Missions Hot Spots In Mississippi

– by Larry Geraldson, Director of Missions for the BMA of Mississippi (Published in the Mississippi Baptist – March Issue)


“And when he had taken the book, the four beasts and four and twenty elders fell down before the Lamb, having every one of them harps, and golden vials full of odours, which are the prayers of saints. And they sung a new song, saying, Thou art worthy to take the book, and to open the seals thereof: for thou wast slain, and hast redeemed us to God by thy blood out of every kindred, and tongue, and people, and nation; And hast made us unto our God kings and priests: and we shall reign on the earth.” Rev 5:8-10

How do we define a “Hot Spot” when it comes to missions in Mississippi? Most often the determination of a good location to plant a church is not based on the propensity of people to accept the gospel, rather it is based on the percentage of unreached people in a specific area.

When referring to “people groups” missiologists differ on how they define the term. Some define “people groups” based on ethnicity, others, based on language. Still, others define them based on location. In Christendom, an unreached people group can refer to an ethnic group without an indigenous, self-propagating Christian church movement. Often we hear the term “Nations” used synonymous with “people groups,” primarily because Matt 28:19 says, “Go ye therefore and teach all nations…” You can see how we arrive at a definition of “people groups” based on ethnicity and location. But, this definition can inhibit us when setting goals for mission activity in the State of Mississippi.

A fixation on “Going…[to] all nations…” without a clear biblical understanding of the entirety of the “Great Commission” which includes our Lord’s instruction in Acts 1:8, “…and ye shall be witnesses unto me both in Jerusalem, and in all Judaea, and in Samaria, and unto the uttermost part of the earth.” can result in a distorted or unbiblical view of missions, which results in poorly adapted missions goals.

A close look at Rev 5:9-10 reveals the redemptive plan upon which the commission was given, “…Thou art worthy to take the book, and to open the seals thereof: for thou wast slain, and hast redeemed us to God by thy blood out of every kindred, and tongue, and people, and nation; ….” Rev 5:8-10

A measure of success in Missions cannot be based on just how many we send or how far we send them or how many we reach in far off locations, rather it must be measured on whether what we do is in accordance with the redemptive plan of our Lord and Savior, which is to redeem, by His blood, souls from every “…kindred, and tongue, and people, and nation;…” His redemptive plan is in perfect harmony with the commission that He gave us. Any view that missions done ‘near’ is proportionally less important than missions done ‘far’ is just not biblical.

Here is a variation of an illustration that I read recently that might help explain the challenges churches face in trying to maintain a balanced and biblical approach to missions. Suppose there were two ships sinking at the same time, and you were in charge of a team of ten rescuers in two large boats. You arrive on the scene of the first sinking ship and find yourself surrounded by hundreds of screaming people, some going down before your eyes, and some fighting over scraps of debris, others ready to jump into the water from the sinking ship. Several hundred yards farther away, the very same thing is happening to the people on the other ship. Your heart breaks for the dying people. You long to save as many as you can, so you cry out to your two crews to give every ounce of energy to pull as many as possible from the water. There are five rescuers in both boats and they are working with all their might. They are saving many. Then someone cries out from the other ship, “Come help us!” What would love do? Would love leave its labor and go, if, in fact, it is fully engaged saving people right where it is? Love puts no higher value on distant souls than on nearer souls. In fact, love might well reason, that in the time it would take to row across the several hundred yards, a net loss of total souls saved would result. It might also reason that the energy of the rescuers would be depleted, which would possibly result in a smaller number of individuals being saved.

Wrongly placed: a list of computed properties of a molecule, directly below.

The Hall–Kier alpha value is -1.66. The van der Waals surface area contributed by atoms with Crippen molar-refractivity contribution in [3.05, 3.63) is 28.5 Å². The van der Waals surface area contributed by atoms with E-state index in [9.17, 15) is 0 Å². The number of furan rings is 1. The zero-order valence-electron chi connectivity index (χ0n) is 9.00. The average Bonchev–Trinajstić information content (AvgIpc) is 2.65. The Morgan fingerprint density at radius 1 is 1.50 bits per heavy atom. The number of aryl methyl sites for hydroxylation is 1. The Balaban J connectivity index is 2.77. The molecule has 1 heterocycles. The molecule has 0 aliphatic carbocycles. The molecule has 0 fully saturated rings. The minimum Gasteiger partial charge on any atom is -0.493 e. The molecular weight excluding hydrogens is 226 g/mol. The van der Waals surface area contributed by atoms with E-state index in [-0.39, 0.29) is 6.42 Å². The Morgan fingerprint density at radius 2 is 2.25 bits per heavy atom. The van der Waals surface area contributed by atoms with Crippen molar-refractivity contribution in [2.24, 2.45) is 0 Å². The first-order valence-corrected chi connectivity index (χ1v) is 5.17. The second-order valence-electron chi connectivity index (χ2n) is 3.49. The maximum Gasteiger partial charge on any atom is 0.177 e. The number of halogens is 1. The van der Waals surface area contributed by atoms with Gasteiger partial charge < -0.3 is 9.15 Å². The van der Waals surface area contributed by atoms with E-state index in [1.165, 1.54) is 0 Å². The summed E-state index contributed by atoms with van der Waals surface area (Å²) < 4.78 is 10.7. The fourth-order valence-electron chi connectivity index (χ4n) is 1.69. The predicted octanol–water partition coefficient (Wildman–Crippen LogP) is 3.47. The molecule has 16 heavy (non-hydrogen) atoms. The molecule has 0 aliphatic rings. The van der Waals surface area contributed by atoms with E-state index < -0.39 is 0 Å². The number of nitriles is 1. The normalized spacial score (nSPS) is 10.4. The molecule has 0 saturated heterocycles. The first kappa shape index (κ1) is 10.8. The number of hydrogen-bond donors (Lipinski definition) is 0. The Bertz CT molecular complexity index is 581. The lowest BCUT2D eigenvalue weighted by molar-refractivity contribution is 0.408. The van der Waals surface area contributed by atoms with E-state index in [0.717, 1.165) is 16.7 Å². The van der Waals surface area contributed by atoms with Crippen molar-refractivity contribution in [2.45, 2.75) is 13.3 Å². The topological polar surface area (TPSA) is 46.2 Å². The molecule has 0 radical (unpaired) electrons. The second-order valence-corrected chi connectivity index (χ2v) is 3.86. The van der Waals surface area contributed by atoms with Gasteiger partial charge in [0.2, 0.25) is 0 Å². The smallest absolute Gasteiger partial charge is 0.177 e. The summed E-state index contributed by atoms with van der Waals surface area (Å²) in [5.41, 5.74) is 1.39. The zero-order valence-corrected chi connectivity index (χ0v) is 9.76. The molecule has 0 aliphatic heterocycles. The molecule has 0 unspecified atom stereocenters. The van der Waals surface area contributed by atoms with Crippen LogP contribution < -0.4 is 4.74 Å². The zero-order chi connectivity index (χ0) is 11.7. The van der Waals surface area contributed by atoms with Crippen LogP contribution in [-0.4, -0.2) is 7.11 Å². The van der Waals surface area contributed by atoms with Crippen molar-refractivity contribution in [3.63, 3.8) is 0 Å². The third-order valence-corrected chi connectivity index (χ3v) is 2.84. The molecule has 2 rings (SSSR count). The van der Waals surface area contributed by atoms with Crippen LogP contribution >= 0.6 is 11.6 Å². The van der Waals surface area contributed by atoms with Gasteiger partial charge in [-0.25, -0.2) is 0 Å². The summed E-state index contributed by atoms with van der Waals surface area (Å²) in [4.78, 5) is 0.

It might be easy, from a human perspective, to assume that this illustration would enlighten us as to the plan of God concerning missions. It might be that it sounds reasonable that we should stay where we are and only focus on those around us. But, biblically, the work of missions demands that we divide our forces and launch out in hope of reaching those that are ‘far,’ as well as, with equal resources and energy continue to reach those that are ‘near.’ The paradox to this illustration is that missions ‘near’ has almost all but been defined out of the word “missions” and replaced with the word “ministry.”

When we see the world as proportionally a large place and the world around us, as a small place, our efforts, both financially and physically will reflect our view. But, when we remember that our God is bigger than everything; that He gave his commission to many churches, not to just one church, we remember that the world ‘near’ and ‘far’ is proportionally the same to God and His commission contains no proportional expectations. The key word used by Jesus in Matt. 28:18-20 is, “All.” He says, “All power…”; “…all nations…”; “…all things…”; “…al –way…”. The word means each and every, the whole. Obviously, our Lord’s emphasis is equally on each and every person in the whole wide world without regard to ethnicity, language, or location.